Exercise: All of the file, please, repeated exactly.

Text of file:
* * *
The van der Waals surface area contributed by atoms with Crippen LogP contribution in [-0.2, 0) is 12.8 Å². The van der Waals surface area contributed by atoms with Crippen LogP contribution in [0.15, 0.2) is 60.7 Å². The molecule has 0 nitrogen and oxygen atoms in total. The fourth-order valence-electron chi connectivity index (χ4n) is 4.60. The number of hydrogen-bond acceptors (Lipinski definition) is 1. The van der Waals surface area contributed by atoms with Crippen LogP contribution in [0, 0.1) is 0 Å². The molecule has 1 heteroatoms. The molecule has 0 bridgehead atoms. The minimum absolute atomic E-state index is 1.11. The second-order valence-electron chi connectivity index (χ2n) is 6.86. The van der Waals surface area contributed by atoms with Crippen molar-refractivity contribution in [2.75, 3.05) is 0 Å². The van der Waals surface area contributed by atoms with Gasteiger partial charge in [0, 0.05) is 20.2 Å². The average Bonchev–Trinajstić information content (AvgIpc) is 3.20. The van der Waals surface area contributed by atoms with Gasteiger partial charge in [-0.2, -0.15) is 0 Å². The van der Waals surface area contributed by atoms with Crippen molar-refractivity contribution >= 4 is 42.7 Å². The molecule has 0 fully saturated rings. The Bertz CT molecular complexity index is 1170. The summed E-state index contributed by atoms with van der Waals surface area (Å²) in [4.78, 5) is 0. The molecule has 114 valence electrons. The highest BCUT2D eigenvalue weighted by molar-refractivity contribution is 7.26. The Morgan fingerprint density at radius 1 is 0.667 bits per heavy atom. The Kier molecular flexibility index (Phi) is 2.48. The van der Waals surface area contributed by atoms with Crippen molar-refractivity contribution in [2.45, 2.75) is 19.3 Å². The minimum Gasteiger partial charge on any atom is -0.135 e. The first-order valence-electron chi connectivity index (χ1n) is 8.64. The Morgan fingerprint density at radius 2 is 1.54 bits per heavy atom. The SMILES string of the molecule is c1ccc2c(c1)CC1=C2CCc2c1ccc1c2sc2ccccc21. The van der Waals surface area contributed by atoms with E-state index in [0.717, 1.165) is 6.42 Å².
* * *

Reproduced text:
The van der Waals surface area contributed by atoms with Crippen LogP contribution in [-0.2, 0) is 12.8 Å². The van der Waals surface area contributed by atoms with Crippen LogP contribution in [0.15, 0.2) is 60.7 Å². The molecule has 0 nitrogen and oxygen atoms in total. The fourth-order valence-electron chi connectivity index (χ4n) is 4.60. The number of hydrogen-bond acceptors (Lipinski definition) is 1. The van der Waals surface area contributed by atoms with Crippen LogP contribution in [0, 0.1) is 0 Å². The molecule has 1 heteroatoms. The molecule has 0 bridgehead atoms. The minimum absolute atomic E-state index is 1.11. The second-order valence-electron chi connectivity index (χ2n) is 6.86. The van der Waals surface area contributed by atoms with Crippen molar-refractivity contribution in [2.75, 3.05) is 0 Å². The van der Waals surface area contributed by atoms with Gasteiger partial charge in [0, 0.05) is 20.2 Å². The average Bonchev–Trinajstić information content (AvgIpc) is 3.20. The van der Waals surface area contributed by atoms with Gasteiger partial charge in [-0.2, -0.15) is 0 Å². The van der Waals surface area contributed by atoms with Crippen molar-refractivity contribution >= 4 is 42.7 Å². The molecule has 0 fully saturated rings. The Bertz CT molecular complexity index is 1170. The summed E-state index contributed by atoms with van der Waals surface area (Å²) in [4.78, 5) is 0. The molecule has 114 valence electrons. The highest BCUT2D eigenvalue weighted by molar-refractivity contribution is 7.26. The Morgan fingerprint density at radius 1 is 0.667 bits per heavy atom. The Kier molecular flexibility index (Phi) is 2.48. The van der Waals surface area contributed by atoms with Crippen molar-refractivity contribution in [2.45, 2.75) is 19.3 Å². The minimum Gasteiger partial charge on any atom is -0.135 e. The first-order valence-electron chi connectivity index (χ1n) is 8.64. The Morgan fingerprint density at radius 2 is 1.54 bits per heavy atom. The SMILES string of the molecule is c1ccc2c(c1)CC1=C2CCc2c1ccc1c2sc2ccccc21. The van der Waals surface area contributed by atoms with E-state index in [0.717, 1.165) is 6.42 Å².